Its eighteen articles call for peace between Egypt and Hatti, and then affirm that their respective peoples also demand peace. It contains many elements found in more modern treaties, but it has more scope than the mere declaration of the end of hostilities in subsequent treaties. It also includes a mutual assistance pact in the event that one of the empires is attacked by a third party or in the event of internal disputes. There are articles on the forced repatriation of refugees and provisions that they must not be harmed, which could be considered the first extradition treaty. There are also threats of retaliation if the treaty is broken. There are two hypotheses that have guided theorists writing about the ethics of war since the scholastics and jurists of the late Renaissance and early modern period (sixteenth to nineteenth century). First, war is a relationship between states (or more recently between a state and a collective struggle for a state) rather than a relationship between individuals. Second, the moral rules governing wartime behavior do not depend on the morality of the war being fought. These doctrines form the basis of what has become known as the theory of just war. Since the turn of the century, however, the doctrines underlying the theory of just war have been under sustained attack.

According to this new revisionist critique, war is more a relationship between individuals than between states. Therefore, individual soldiers participating in an unjust war cannot absolve themselves of responsibility for what they do by emphasizing their role as instruments of the state. Therefore, the moral rules that govern wartime behavior actually depend on the morality of the war being fought. This view undermines two pillars of the traditional theory of just war. According to the revisionists, 1) the moral equality of combatants is poor and 2) not all civilians enjoy general moral immunity from attack. But what if we morally burden the decisions made by authoritarian leaders themselves? This is the second strategy that Benbaji and Statman seem to be pursuing. They suggest that if an unconfirmed but accepted political leader makes a fiduciary decision regarding the pre-contractual rights of the citizen, that decision is morally effective if that decision is a good relevant decision, because it would make sense for people to make that decision themselves. Thus, with regard to the war agreement, Benbaji and Statman say: “It is morally effective only if states acted on behalf of their (selfish but decent) citizens at the time of signing, so that those citizens enjoy better security and their rights are better protected under this war agreement” (69). The agreement, they say, “is morally effective only if decent individuals had adhered to it themselves” (69).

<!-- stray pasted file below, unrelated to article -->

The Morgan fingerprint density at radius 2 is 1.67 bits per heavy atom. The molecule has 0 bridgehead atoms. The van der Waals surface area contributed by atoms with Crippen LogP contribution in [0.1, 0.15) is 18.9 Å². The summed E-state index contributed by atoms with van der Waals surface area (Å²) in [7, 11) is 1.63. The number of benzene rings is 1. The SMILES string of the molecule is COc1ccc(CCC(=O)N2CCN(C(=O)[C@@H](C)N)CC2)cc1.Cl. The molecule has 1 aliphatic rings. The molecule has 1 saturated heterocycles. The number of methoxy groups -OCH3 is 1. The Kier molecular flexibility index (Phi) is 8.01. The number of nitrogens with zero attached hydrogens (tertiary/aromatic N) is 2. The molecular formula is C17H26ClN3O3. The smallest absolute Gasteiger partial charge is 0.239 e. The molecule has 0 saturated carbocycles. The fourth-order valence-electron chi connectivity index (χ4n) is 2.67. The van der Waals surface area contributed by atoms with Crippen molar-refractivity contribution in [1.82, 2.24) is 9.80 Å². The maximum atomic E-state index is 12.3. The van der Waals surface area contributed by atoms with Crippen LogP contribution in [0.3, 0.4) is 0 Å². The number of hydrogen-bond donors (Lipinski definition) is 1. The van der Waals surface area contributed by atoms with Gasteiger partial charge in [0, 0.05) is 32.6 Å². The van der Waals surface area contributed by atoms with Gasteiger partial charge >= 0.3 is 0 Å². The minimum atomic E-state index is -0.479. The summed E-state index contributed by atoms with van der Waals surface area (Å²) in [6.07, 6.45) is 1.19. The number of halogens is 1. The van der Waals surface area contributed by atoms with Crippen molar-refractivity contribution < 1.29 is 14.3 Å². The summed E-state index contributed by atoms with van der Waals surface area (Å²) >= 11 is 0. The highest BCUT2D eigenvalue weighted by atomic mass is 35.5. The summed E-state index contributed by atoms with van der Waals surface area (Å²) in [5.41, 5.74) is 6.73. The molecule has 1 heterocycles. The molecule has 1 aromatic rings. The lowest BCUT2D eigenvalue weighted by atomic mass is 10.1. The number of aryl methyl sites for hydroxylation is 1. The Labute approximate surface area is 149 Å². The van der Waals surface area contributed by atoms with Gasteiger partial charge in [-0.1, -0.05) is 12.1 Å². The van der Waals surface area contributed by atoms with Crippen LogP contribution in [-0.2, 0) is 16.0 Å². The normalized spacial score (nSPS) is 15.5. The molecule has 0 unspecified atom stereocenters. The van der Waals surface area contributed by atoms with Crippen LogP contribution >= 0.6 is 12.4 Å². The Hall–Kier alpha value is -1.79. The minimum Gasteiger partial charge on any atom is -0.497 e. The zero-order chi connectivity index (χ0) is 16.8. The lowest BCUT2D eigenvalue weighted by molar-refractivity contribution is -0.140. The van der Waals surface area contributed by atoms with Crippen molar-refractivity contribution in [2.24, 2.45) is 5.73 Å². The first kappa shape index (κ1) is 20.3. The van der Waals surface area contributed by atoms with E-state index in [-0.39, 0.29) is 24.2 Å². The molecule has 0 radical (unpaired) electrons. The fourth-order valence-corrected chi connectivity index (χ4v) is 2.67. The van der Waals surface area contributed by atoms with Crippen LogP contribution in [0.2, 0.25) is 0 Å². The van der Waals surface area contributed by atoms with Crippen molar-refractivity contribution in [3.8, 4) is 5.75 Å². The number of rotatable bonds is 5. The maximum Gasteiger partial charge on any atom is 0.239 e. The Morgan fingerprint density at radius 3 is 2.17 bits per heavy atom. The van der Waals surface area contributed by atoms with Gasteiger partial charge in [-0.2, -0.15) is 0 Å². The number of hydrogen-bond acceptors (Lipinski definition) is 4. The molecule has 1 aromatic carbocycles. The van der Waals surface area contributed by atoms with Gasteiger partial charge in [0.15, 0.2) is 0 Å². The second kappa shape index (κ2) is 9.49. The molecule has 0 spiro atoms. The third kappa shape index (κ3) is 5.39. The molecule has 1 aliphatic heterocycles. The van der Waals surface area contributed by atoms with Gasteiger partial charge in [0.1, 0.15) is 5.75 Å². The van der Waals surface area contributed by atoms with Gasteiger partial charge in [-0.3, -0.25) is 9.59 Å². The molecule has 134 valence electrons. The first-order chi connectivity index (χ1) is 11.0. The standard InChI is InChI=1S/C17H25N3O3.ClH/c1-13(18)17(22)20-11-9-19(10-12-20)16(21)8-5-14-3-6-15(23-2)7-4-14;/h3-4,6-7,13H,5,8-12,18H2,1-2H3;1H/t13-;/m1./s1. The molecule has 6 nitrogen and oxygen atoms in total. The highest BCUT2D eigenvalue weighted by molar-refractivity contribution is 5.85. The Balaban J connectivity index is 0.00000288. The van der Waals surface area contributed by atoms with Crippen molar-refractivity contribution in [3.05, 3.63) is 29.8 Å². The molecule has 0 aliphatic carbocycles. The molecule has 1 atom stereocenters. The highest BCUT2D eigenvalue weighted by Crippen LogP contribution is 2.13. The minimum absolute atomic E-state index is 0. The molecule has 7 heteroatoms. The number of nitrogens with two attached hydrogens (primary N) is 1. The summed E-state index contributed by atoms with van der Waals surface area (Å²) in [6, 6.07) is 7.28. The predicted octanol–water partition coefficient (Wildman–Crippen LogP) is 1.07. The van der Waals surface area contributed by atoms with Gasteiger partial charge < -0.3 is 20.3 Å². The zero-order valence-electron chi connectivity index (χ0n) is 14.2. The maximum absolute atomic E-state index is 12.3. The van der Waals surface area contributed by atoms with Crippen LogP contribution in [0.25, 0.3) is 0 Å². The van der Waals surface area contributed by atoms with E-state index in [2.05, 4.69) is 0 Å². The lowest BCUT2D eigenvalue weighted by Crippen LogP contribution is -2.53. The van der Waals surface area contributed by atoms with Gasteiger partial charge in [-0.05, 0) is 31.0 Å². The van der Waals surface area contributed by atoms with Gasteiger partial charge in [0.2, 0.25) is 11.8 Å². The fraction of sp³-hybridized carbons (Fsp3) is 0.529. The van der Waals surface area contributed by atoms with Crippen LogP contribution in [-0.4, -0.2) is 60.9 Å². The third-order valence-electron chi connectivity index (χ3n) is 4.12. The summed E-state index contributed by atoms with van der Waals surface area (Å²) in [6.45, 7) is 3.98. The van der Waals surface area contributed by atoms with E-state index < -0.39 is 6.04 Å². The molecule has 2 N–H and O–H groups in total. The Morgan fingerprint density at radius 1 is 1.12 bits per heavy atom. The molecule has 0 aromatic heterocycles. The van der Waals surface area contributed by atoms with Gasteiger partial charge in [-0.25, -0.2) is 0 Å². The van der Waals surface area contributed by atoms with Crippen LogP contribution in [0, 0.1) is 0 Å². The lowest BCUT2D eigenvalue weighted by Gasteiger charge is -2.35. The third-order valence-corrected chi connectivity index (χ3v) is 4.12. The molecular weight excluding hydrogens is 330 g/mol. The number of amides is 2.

Thus, perhaps an unsupported but accepted authoritarian leader can actually make decisions that override by proxy the fundamental rights of his citizens if the decisions are morally good enough. The problem, however, is that authoritarian regimes involve unjust or disrespectful social relations between those who have political power and those who do not. Arguably, they do so by definition. The politically disadvantaged class is definitively deprived of its fundamental rights, including the right to political representation. Admittedly, this is an unfair and disrespectful social relationship. If this prevents acceptance, then China`s political leaders do not have the legitimacy to conclude treaties on behalf of their people. The result is that the war agreement would only apply to a handful of states, while Benbaji and Statman argue that it applies to everyone at the UN and others. So we cannot “morally weigh down” acceptance to explain how decisions made by authoritarian leaders are morally effective. However, this view has bizarre implications. Suppose the authoritarian ruler of a country decides not to be part of the war agreement.

Since such a decision is only morally effective if decent people had made it themselves, the leader`s decision is morally ineffective. This decision is ineffective because, according to the hypothesis, decent individuals would have chosen differently. Otherwise, suppose that the Führer actually chooses to be part of the war agreement. .